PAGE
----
To account for this relationship, the f-number is represented as a ratio (or fraction) of the lens focal length divided by the diameter of the entrance pupil:
f-number = focal length (f)/diameter of the entrance pupil (mm)
This ratio is displayed as f/number, where “f” represents the focal length, the “/” represents the fraction, and the number represents the resulting quotient of the fraction.
Let’s look at an example of relative aperture and f-stops:
A 50mm lens with an entrance pupil diameter of 12.5mm would have a relative aperture of f/4. A 100mm lens with an entrance pupil diameter of 25mm would also have a relate aperture of f/4.
Because the f-number is a ratio that is dependent on focal length, the aperture setting is a normalized value and indicates the same amount of light exposing the sensor regardless of the lens.
In this way, all apertures are created equal when it comes to the amount of light traveling through a given lens. An aperture of f/4 on one lens will allow the same amount of light to hit the sensor as f/4 on a lens of a different focal length even though the diameters of the entrance pupils are different.
What is the Maximum Aperture of a Lens?
The maximum aperture of a lens is the widest possible aperture of the lens. It is given as part of the nomenclature of a lens and indicates how fast the lens is. More on what a fast lens is later.
For example, the Rokinon 14mm f/2.8 lens has a maximum aperture of f/2.8, whereas the Nikon 50mm f/1.8 has a maximum aperture of f/1.8. Occasionally, the maximum aperture is written as 1:2.8 or 1:1.8 rather than as f/2.8 or f/1.8 on the lens itself.
Some lenses have variable maximum apertures that change according to the focal length. For example, the Sigma 50-500mm f/4.5-6.3 has a maximum aperture of f/4.5 at 50mm and a maximum aperture of f/6.3 at 500mm.
The reason camera manufacturers produce variable aperture lenses in addition to fixed variable lenses is that they tend to be lighter and more economical.
The downside of using a variable aperture lens is that the longest focal length will have a smaller maximum aperture. This affects depth of field, how well the lens performs in low light, and how fast the lens is at that focal length.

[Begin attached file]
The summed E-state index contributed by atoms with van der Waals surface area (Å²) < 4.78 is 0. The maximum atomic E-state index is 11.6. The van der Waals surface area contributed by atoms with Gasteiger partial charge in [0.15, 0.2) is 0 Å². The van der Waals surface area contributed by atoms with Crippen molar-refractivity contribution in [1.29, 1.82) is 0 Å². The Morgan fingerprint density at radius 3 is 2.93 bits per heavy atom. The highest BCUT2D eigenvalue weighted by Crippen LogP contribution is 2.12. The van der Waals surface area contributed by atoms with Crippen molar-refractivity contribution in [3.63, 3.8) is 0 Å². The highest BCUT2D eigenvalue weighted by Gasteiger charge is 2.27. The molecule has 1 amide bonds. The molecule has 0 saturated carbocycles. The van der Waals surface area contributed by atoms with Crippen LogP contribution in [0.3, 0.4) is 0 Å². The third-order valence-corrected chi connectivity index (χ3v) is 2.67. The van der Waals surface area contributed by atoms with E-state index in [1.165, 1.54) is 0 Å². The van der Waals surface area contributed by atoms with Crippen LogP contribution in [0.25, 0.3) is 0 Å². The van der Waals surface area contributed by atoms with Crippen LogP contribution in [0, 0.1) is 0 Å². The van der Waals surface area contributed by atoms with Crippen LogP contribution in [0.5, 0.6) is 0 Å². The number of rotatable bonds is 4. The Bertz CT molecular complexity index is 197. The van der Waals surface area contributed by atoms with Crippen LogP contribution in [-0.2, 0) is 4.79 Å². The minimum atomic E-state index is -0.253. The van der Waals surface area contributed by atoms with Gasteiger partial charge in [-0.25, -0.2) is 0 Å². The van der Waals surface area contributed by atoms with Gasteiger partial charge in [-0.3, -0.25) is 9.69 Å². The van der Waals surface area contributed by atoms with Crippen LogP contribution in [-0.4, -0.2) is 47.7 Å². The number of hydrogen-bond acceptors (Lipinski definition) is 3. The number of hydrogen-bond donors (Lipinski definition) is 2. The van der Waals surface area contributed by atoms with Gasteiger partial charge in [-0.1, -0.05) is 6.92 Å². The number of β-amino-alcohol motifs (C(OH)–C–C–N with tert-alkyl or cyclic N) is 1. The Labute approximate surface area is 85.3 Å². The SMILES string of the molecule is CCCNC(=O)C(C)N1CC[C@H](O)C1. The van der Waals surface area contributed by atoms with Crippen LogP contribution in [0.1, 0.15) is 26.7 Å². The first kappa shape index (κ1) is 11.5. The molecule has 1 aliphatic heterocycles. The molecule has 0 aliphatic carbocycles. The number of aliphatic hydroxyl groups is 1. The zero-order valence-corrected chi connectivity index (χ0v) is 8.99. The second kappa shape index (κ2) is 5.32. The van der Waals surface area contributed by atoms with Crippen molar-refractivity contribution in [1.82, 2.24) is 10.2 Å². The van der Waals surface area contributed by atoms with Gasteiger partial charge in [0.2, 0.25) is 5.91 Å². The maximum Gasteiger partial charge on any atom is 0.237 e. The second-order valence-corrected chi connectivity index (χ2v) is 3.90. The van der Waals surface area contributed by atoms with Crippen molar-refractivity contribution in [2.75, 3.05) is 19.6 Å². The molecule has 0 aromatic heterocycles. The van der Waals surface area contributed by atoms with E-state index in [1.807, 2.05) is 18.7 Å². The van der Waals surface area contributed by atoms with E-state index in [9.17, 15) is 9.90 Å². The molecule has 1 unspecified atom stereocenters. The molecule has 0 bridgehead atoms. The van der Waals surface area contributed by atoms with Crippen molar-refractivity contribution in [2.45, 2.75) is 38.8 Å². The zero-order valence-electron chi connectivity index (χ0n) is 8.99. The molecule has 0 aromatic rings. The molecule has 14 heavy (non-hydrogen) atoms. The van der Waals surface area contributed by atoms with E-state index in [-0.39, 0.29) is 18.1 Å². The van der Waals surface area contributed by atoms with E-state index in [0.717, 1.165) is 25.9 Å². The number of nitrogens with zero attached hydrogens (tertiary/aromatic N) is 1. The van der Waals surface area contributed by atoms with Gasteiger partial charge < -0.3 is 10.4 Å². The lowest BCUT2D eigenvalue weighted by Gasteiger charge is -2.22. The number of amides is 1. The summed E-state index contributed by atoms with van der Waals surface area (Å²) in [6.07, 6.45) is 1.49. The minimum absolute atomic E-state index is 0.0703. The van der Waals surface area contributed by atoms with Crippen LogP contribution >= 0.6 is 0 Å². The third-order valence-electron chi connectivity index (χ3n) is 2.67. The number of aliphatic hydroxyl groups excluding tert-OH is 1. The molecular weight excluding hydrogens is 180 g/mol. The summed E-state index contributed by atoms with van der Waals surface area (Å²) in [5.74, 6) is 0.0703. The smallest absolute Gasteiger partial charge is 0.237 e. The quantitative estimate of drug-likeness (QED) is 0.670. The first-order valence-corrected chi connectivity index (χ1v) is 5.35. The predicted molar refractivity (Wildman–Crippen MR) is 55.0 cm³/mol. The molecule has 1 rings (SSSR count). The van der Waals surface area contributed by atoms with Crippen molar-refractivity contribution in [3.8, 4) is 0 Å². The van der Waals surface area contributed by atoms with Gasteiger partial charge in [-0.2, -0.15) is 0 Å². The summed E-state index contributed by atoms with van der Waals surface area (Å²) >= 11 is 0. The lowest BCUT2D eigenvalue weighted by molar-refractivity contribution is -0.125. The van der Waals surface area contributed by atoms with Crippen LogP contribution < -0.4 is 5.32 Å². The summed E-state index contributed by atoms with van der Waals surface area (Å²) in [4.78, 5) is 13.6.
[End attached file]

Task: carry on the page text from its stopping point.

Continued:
How Do Teleconverters Affect the Maximum Aperture?
Teleconverters are used to extend the focal length of a lens. They attach between the camera mount and the lens, and some are compatible with a camera’s autofocus system (it is worth checking on this to be sure).
Teleconverters are a lightweight and economical way to get more reach with your lenses.
For example, a 2x teleconverter on a 200mm lens would make the effective focal length of that lens 400mm. When I want to pack lightly, say for a day hike with my camera, I’ll often opt to bring a teleconverter rather than lug around a heavy telephoto lens.
Because focal length affects the relative aperture, teleconverters change the maximum relative aperture of a lens. The diameter of the opening of the diaphragm stays the same, but the overall focal length of the lens changes. So, the f-number changes by the same factor.
For example, when I use a 1.4x teleconverter with my Tamron 24-70mm f/2.8 lens, my maximum aperture becomes f/4, which is 1.4x smaller than f/2.8.
Similarly, when I use a 2x teleconverter with my Sigma 50-500mm f/4.5-6.3 lens, the maximum aperture at the effective 100mm focal length (50mm x 2) is decreased by 2x from f/4.5 to f/9.
What Are the Downsides of Using a Teleconverter?
Because teleconverters reduce the maximum aperture of a lens, less light will hit the sensor when the lens is at its widest aperture. This affects how well the lens and teleconverter combination will work in low light situations.
To account for the reduction in light, you would have to either use slower shutter speeds or increase the ISO (or both) to get proper exposure. These changes aren’t always feasible and could reduce the quality of the image.
Secondly, as I mentioned earlier, some teleconverters don’t work with the camera’s autofocus system, which will essentially turn your lens into a manual focus lens when using the teleconverter.
Additionally, autofocus lenses find focus at the maximum aperture before the shutter is fully depressed, which is the moment when the chosen aperture is then applied. Because teleconverters reduce the maximum aperture, you may find that autofocus does not work as well (or at all) if the teleconverter changed the maximum aperture beyond the aperture at which the lens can focus.
What Aperture is the Sharpest?
Is there an aperture at which a given lens will yield the sharpest image?
Generally, yes. Several factors influence how to get sharp images (a topic for another article), including aperture.